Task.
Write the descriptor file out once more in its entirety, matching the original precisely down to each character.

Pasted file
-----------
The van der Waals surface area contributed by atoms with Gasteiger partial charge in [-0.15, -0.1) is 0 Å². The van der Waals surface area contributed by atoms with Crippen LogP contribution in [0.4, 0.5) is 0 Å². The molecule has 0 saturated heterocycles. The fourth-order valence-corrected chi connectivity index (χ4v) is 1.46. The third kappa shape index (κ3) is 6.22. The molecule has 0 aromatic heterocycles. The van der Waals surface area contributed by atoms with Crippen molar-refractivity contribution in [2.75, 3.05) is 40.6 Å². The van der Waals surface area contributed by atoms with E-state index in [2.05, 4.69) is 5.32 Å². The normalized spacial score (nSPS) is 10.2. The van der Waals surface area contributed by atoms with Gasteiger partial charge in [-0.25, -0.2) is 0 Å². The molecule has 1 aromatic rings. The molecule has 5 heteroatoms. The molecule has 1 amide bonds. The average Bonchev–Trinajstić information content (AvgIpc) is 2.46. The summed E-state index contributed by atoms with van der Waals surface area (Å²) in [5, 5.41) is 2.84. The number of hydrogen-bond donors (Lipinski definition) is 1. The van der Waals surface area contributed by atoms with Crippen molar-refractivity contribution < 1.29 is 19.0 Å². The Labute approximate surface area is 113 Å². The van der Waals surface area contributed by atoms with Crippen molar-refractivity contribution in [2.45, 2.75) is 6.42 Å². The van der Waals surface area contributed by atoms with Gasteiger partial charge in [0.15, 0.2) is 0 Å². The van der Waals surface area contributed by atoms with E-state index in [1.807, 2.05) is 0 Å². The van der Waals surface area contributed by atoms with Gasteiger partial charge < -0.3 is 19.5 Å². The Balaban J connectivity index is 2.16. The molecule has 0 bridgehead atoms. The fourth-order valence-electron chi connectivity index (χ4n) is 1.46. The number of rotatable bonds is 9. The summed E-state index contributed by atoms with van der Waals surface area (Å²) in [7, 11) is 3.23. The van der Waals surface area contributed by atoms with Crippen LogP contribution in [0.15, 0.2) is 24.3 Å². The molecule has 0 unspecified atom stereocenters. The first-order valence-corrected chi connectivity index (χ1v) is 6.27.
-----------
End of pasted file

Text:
The van der Waals surface area contributed by atoms with Gasteiger partial charge in [-0.15, -0.1) is 0 Å². The van der Waals surface area contributed by atoms with Crippen LogP contribution in [0.4, 0.5) is 0 Å². The molecule has 0 saturated heterocycles. The fourth-order valence-corrected chi connectivity index (χ4v) is 1.46. The third kappa shape index (κ3) is 6.22. The molecule has 0 aromatic heterocycles. The van der Waals surface area contributed by atoms with Crippen molar-refractivity contribution in [2.75, 3.05) is 40.6 Å². The van der Waals surface area contributed by atoms with E-state index in [2.05, 4.69) is 5.32 Å². The normalized spacial score (nSPS) is 10.2. The van der Waals surface area contributed by atoms with Gasteiger partial charge in [-0.25, -0.2) is 0 Å². The molecule has 1 aromatic rings. The molecule has 5 heteroatoms. The molecule has 1 amide bonds. The average Bonchev–Trinajstić information content (AvgIpc) is 2.46. The summed E-state index contributed by atoms with van der Waals surface area (Å²) in [5, 5.41) is 2.84. The number of hydrogen-bond donors (Lipinski definition) is 1. The van der Waals surface area contributed by atoms with Crippen molar-refractivity contribution < 1.29 is 19.0 Å². The Labute approximate surface area is 113 Å². The van der Waals surface area contributed by atoms with Crippen molar-refractivity contribution in [2.45, 2.75) is 6.42 Å². The van der Waals surface area contributed by atoms with Gasteiger partial charge in [0.15, 0.2) is 0 Å². The van der Waals surface area contributed by atoms with E-state index in [1.807, 2.05) is 0 Å². The van der Waals surface area contributed by atoms with Gasteiger partial charge < -0.3 is 19.5 Å². The Balaban J connectivity index is 2.16. The molecule has 0 bridgehead atoms. The fourth-order valence-electron chi connectivity index (χ4n) is 1.46. The number of rotatable bonds is 9. The summed E-state index contributed by atoms with van der Waals surface area (Å²) in [7, 11) is 3.23. The van der Waals surface area contributed by atoms with Crippen LogP contribution in [0.15, 0.2) is 24.3 Å². The molecule has 0 unspecified atom stereocenters. The first-order valence-corrected chi connectivity index (χ1v) is 6.27.